A Louisville sergeant at the centre of the Breonna Taylor investigation sent a mass email on Tuesday defending police actions as "legal, moral and ethical".
It comes as Louisville police declared a pre-emptive state of emergency in anticipation of findings from the state's attorney general, who has been investigating possible criminal charges against the officers involved Ms Taylor's death.
In the email sent to more than 1,000 colleagues about 2 am on Tuesday morning, Jonathan Mattingly said the next few days would be tough whatever the outcome as they were pawns in a political game.
"Regardless of the outcome today or Wednesday, I know we did the legal, moral and ethical thing that night. It's sad how the good guys are demonized, and criminals are canonized," Mr Mattingly wrote in the email, first reported by Vice News correspondent Roberto Aram Ferdman on Twitter.
Mr Mattingly, who was shot and wounded during the raid on 13 March, also wrote that his colleagues did not deserve to be in the position that allowed thugs to yell, curse, degrade, thrown bricks, urine and expect them to do nothing in their jobs of "good versus evil".
"Your civil rights mean nothing, but the criminal has total autonomy," he added.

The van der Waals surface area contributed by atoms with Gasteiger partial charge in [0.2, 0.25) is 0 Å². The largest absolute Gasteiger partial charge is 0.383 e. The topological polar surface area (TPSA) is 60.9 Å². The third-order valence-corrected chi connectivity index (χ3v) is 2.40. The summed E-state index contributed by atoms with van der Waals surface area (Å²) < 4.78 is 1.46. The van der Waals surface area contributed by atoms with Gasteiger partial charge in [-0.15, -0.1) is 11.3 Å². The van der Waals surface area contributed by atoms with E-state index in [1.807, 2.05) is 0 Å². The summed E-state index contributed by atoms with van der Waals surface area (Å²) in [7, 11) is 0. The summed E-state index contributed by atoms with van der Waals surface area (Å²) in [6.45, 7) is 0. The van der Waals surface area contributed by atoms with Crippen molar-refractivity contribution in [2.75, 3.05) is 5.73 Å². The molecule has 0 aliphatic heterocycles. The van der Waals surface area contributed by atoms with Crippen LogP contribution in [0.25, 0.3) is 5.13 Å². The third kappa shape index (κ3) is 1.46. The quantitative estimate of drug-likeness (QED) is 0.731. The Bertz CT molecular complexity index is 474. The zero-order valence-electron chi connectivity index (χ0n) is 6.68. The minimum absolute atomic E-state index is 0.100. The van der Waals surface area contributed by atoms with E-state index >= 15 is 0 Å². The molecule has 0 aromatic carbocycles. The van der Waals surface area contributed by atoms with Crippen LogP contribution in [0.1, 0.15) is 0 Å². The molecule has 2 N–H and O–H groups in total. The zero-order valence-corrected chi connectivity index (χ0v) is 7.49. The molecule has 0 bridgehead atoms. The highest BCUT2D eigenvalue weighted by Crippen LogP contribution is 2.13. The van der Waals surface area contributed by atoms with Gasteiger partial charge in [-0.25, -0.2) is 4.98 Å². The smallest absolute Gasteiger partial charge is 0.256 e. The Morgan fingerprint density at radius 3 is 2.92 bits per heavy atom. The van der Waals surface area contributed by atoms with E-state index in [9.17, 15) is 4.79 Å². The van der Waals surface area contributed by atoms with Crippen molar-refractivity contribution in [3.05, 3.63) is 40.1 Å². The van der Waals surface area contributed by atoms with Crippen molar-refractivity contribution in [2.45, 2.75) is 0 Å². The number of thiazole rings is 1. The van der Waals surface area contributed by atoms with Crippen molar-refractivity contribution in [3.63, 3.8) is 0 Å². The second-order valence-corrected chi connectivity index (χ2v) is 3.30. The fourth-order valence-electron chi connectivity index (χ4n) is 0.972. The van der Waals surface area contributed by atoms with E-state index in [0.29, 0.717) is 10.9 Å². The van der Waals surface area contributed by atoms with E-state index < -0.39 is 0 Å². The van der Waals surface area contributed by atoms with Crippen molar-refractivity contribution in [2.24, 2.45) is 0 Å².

Mr Mattingly's lawyer, Kent Wicker, confirmed to The Courier-Journal that Mr Mattingly sent the email to express his feelings in difficult times.
"Like our entire community, he is hopeful this process moves forward quickly and that his fellow officers and the people of Louisville remain safe,” Mr Wicker said.
During a press conference to discuss police barricades securing the city's downtown area, Louisville Metro Police Department chief Robert Schroder said talking about the outcome was premature.
Mr Mattingly, along with detectives Myles Cosgrove and Brett Hankison, was one of the three officers who fired their weapons serving a search warrant at Ms Taylor's apartment.
“This is by no means intended to be a lockdown of the downtown area,” Mr Schroeder said.
After Louisville police issued a statement Tuesday in anticipation of attorney general Daniel Cameron's decision, Mayor Greg Fischer said the goal was to keep everyone safe.
The state of emergency allows Mr Fischer to employ restrictions like curfews, close parking garages and ban street parking.
Journalist Hayes Gardner posted images online of buildings, gas stations and shop fronts boarded up and vehicle barricades around Jefferson Square Park.
While Mr Cameron has not given a public timeline on his decision, Louisville police cancelled all days off and all vacation requests on Monday , leading some observers to believe a decision not to recommend charges will be coming this week.
Activists promoting violence on Twitter have begun calling for the city to burn if a charging decision for the officers involved isn't delivered.